Tokuo is quick to add another important factor.
When I think about the factors that have made my current work contract possible. I believe there is one thing above everything else: trust.”
Despite all the benefits, it’s still a big risk for an employer to dispatch their techie halfway around the planet and hope that they’ll be able to keep up with the tickets.
This arrangement would not be possible without the mutual trust we have been able to build between me and my employer during the years prior to me moving abroad.”
In short, it appears that there are two main methods of getting yourself sent to work remotely–either putting in years of experience with a company, and developing a solid working relationship as Tokuo did, or possessing a specific and unique skill set like Daniel.
Daniel is quick to point out that in the field of IT, traditional qualifications are less important than your skills and experience.
It’s important to show that you have some experience, and a vendor-related certificate is really helpful. I don’t think that a bachelor and/ or master’s degree is that important for a technical position.”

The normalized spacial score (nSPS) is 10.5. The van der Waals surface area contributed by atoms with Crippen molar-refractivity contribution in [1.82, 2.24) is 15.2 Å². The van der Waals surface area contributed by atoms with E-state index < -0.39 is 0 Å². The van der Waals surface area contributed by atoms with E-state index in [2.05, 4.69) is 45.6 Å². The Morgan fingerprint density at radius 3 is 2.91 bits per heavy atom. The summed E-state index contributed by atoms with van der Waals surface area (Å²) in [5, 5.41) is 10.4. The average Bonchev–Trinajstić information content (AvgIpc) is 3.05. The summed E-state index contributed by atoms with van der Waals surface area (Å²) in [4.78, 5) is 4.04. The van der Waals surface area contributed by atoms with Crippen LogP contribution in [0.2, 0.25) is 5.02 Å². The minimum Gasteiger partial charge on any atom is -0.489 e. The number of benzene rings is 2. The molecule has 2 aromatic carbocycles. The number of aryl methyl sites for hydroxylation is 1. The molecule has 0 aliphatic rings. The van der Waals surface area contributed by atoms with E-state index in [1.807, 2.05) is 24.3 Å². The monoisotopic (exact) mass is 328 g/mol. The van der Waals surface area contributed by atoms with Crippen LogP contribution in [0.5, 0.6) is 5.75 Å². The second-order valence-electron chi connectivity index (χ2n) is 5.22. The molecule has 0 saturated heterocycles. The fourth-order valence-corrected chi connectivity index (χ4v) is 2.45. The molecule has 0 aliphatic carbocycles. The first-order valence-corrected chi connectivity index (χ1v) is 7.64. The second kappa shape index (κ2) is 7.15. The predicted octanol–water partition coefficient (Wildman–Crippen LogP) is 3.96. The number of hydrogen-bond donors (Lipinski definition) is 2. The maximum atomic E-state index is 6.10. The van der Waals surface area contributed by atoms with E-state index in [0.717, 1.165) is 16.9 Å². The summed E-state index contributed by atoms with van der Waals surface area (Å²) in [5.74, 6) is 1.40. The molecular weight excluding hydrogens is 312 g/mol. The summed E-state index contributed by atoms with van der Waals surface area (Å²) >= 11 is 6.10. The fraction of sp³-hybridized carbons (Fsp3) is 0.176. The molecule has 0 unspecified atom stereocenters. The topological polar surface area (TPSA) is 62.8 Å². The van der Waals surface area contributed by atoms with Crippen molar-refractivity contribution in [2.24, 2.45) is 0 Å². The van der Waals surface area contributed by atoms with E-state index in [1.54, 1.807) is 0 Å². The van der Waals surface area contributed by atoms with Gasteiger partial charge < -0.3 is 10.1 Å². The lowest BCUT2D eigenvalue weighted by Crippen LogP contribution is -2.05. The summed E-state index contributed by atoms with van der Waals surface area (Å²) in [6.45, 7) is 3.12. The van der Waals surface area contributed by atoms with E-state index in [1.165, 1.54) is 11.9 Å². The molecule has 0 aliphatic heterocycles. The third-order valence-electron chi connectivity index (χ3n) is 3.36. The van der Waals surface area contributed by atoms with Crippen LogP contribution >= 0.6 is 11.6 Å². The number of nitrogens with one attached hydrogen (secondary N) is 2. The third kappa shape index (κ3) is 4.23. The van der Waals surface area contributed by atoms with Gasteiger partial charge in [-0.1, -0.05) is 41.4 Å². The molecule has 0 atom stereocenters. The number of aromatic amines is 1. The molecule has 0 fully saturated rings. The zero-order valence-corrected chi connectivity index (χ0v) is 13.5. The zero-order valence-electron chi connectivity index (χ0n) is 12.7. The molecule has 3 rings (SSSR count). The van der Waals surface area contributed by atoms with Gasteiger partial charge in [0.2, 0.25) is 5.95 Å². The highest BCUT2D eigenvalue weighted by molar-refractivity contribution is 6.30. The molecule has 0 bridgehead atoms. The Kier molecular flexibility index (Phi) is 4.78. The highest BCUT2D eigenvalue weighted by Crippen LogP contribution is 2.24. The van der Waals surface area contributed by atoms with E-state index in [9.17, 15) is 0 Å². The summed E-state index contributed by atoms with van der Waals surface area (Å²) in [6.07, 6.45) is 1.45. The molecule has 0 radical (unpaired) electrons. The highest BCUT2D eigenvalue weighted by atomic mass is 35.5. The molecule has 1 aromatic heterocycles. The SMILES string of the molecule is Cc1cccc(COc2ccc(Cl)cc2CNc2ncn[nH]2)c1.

However, he adds that some qualifications do make it a little easier to scale the ladder.
If you’re aiming for a team lead or even more responsibility, it’s probably easier to get to talk to the ‘right’ people if you have a master’s degree in a related field.”
He states that the best advice for landing a job in a field like his is to:
develop a unique skill, knowledge or idea and build a story around that.”
As expected, salaries for positions like Daniel and Tokuo’s are generally pretty high.
Iglu set their minimum salary at $2,500 per month, around 80,000 baht, and both positions exceed those salaries with plenty of room to spare.
Daniel states that for a specialized position such as his, a salary of between $30 to $40, or 900 baht to 1300 baht, per hour before taxes is to be expected, which pans out to roughly 140,000 baht per month.
Tokuo states that his salary, which is still paid by his Finnish employer, is:
somewhat on the same level with salaries in Finland.”
However, he admits that despite the lower cost of living, he has had to take a slight pay-cut to what he could stand to make back home.
I had to accept some salary and benefit cuts when I started to work remotely. I’m certain that in my field as an employee one would have better career opportunities for example in Finland. For these reasons I see my current work arrangement as a temporary solution.”
Although, there are no guarantees of a solid career ladder taking the remote-working approach, there are certainly no shortage of benefits—a relaxed working environment, a comparatively low cost of living, and, of course, the chance to work and live in a tropical idyll, far from the howling winters of Europe and North America.
Now, on to You